TG: I would like go to the Marquesa Islands again. And get a studio there in one of the little villages and spend a year watching the seasons. That was the most extreme place I've ever been to.

HK: Where is it?

TG: It's in the north of the South Pacific, right below the equator. They are the most remote islands from any land mass. They're right between Asia and Africa. It's a chain of islands in French Polynesia with mountains up to 4,000 feet high, and relatively untouched.

KB: So we shouldn't mention it to prevent if from becoming spoiled!

TG: Well, they're so hard to get to and it's so expensive to stay there that I don't think there's any worry about that. My other choice would be Mexico. We both agreed that it was the most inspiring place we visited. I mean, it has everything going against it: it's polluted, there is abject poverty, terrible corruption, racial discrimination and yet...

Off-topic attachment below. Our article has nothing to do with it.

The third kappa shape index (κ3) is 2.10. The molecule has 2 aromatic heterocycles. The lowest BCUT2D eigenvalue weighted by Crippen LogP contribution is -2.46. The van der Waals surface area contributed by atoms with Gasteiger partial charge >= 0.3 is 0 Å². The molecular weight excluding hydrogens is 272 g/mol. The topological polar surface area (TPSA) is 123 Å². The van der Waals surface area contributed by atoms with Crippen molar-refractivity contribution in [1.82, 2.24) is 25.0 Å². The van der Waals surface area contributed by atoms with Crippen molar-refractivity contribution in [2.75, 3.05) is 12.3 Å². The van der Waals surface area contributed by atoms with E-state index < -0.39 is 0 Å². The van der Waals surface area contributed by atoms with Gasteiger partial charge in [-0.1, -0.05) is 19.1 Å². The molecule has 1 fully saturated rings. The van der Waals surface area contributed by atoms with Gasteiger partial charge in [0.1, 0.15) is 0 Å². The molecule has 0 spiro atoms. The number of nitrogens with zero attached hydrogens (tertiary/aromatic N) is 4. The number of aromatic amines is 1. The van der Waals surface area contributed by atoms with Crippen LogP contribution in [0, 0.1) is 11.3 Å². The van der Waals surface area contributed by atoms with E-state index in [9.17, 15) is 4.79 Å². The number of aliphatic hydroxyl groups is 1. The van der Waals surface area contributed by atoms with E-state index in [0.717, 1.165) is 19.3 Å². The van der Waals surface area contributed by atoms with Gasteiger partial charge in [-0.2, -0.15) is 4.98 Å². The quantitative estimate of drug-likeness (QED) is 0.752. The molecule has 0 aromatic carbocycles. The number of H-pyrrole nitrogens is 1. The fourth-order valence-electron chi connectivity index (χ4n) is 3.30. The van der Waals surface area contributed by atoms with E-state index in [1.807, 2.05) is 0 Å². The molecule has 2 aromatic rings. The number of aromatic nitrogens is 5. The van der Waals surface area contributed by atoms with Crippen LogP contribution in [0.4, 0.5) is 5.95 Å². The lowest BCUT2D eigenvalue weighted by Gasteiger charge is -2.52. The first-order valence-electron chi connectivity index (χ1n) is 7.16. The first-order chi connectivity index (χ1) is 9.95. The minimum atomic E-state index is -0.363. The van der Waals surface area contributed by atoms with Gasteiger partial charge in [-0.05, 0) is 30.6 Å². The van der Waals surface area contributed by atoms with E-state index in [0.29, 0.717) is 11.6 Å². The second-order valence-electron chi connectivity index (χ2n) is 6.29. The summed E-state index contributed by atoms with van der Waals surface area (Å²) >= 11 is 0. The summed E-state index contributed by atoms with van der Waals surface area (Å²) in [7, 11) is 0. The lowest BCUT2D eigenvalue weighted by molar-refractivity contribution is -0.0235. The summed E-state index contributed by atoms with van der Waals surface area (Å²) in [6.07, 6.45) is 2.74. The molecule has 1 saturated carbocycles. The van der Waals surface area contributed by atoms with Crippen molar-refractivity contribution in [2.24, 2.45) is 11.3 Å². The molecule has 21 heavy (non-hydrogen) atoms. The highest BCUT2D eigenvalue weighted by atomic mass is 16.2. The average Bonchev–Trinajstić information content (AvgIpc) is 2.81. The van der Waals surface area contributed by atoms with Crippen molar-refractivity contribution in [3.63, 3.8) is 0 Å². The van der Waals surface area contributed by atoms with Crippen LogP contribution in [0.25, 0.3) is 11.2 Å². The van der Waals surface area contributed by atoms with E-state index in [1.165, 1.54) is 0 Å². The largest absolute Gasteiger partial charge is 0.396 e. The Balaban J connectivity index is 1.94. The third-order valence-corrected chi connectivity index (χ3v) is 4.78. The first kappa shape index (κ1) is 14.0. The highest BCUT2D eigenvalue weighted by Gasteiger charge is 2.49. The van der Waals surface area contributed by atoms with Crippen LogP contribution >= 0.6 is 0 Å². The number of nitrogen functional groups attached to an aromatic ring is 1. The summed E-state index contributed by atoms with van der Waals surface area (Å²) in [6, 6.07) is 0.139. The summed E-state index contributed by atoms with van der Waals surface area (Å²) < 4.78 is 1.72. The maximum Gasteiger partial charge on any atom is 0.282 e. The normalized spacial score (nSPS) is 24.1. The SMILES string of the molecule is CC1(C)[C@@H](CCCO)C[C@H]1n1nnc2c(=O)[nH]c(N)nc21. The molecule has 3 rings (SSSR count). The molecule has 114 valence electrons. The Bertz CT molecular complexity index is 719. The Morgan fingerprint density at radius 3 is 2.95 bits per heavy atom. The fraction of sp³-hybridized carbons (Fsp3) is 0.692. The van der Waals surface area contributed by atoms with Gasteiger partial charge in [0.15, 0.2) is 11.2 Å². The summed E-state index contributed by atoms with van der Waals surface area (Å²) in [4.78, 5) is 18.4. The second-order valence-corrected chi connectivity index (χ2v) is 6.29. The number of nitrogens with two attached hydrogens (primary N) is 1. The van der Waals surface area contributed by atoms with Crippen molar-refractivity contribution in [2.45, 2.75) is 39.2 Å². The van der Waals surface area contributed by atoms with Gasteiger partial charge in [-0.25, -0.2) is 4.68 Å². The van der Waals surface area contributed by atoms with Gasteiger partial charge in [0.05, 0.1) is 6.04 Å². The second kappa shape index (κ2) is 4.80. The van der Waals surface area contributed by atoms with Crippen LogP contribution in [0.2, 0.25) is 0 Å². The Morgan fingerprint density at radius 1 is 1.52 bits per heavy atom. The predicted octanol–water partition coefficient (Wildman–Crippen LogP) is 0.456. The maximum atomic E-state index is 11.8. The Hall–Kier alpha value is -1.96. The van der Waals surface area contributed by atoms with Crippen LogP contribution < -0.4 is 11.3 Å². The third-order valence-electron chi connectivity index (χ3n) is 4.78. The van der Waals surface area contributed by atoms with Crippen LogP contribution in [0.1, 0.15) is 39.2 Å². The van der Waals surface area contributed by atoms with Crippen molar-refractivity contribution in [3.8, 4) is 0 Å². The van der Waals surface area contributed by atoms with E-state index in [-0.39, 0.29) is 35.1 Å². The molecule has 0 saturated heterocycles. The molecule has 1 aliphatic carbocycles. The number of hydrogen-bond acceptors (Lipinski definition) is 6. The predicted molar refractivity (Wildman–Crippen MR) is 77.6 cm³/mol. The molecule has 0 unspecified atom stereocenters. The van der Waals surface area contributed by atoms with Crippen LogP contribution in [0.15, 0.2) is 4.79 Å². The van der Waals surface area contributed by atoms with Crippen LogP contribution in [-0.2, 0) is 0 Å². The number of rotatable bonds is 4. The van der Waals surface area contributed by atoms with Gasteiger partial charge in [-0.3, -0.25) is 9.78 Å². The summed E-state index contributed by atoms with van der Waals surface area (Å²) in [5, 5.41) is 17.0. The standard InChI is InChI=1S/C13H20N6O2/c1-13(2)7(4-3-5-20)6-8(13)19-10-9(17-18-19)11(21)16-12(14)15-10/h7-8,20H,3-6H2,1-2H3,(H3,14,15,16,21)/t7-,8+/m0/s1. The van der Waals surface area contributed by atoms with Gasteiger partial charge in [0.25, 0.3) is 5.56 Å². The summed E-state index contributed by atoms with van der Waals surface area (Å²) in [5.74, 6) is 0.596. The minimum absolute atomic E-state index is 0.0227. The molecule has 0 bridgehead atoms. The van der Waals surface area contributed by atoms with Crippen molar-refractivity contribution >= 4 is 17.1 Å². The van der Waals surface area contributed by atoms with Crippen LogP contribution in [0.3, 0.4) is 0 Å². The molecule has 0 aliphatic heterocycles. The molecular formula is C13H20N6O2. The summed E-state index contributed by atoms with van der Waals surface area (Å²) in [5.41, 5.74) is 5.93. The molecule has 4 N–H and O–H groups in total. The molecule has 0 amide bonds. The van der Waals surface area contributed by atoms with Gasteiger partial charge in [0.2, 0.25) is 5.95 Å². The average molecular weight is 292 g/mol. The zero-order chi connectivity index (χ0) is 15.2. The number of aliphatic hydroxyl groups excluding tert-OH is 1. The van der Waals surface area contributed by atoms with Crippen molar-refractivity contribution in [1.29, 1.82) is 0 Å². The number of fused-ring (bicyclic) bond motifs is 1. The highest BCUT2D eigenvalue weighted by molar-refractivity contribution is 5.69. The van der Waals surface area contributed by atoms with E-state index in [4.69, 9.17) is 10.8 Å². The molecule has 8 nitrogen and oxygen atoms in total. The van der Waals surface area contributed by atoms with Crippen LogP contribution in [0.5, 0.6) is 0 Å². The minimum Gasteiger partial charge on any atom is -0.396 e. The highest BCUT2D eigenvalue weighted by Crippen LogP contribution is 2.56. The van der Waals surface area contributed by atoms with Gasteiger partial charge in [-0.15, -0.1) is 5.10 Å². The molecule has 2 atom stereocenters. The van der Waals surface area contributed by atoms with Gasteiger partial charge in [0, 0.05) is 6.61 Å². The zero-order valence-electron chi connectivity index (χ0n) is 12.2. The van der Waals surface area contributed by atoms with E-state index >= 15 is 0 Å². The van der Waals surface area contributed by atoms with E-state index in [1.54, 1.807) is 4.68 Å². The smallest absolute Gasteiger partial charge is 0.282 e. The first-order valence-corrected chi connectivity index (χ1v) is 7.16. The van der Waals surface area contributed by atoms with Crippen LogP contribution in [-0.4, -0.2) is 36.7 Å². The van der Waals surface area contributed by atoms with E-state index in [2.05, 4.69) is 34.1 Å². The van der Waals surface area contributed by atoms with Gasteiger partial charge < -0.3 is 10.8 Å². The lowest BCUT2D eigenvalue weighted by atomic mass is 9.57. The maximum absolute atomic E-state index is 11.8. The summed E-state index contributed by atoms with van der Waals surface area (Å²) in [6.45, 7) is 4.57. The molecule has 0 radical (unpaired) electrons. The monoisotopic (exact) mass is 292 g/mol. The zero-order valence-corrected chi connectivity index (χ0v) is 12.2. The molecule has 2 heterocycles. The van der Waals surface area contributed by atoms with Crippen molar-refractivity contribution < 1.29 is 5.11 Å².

HK: You are a musician as well. Do you listen to music while you are painting?

TG: I do, nearly all the time.

HK: Do you make specific choices in the music you listen to?

TG: Well, I've always been really interested in trying to tie the two together, like a lot of musicians and artists, trying to find a meeting point between the two. I haven't really found it. I'd love to. I think the only person who's really tied the two together successfully is Brian Eno. I saw an exhibition of his paintings that were moving. Beautiful.

KB: Laurie Anderson would be another artist trying to meld the visual and musical. There was an exhibition of her work this past year at IMMA. Personally I find that music distracts my visual concentration too much.

TG: Yes. But I also find that the stimulus of music can serve to free visual ideas.

HK: Speaking of blurring lines, do you orient your paintings in a specific direction?

TG: I do, yes. But I turn them upside down a lot. I've always maintained that a good painting will work any way around.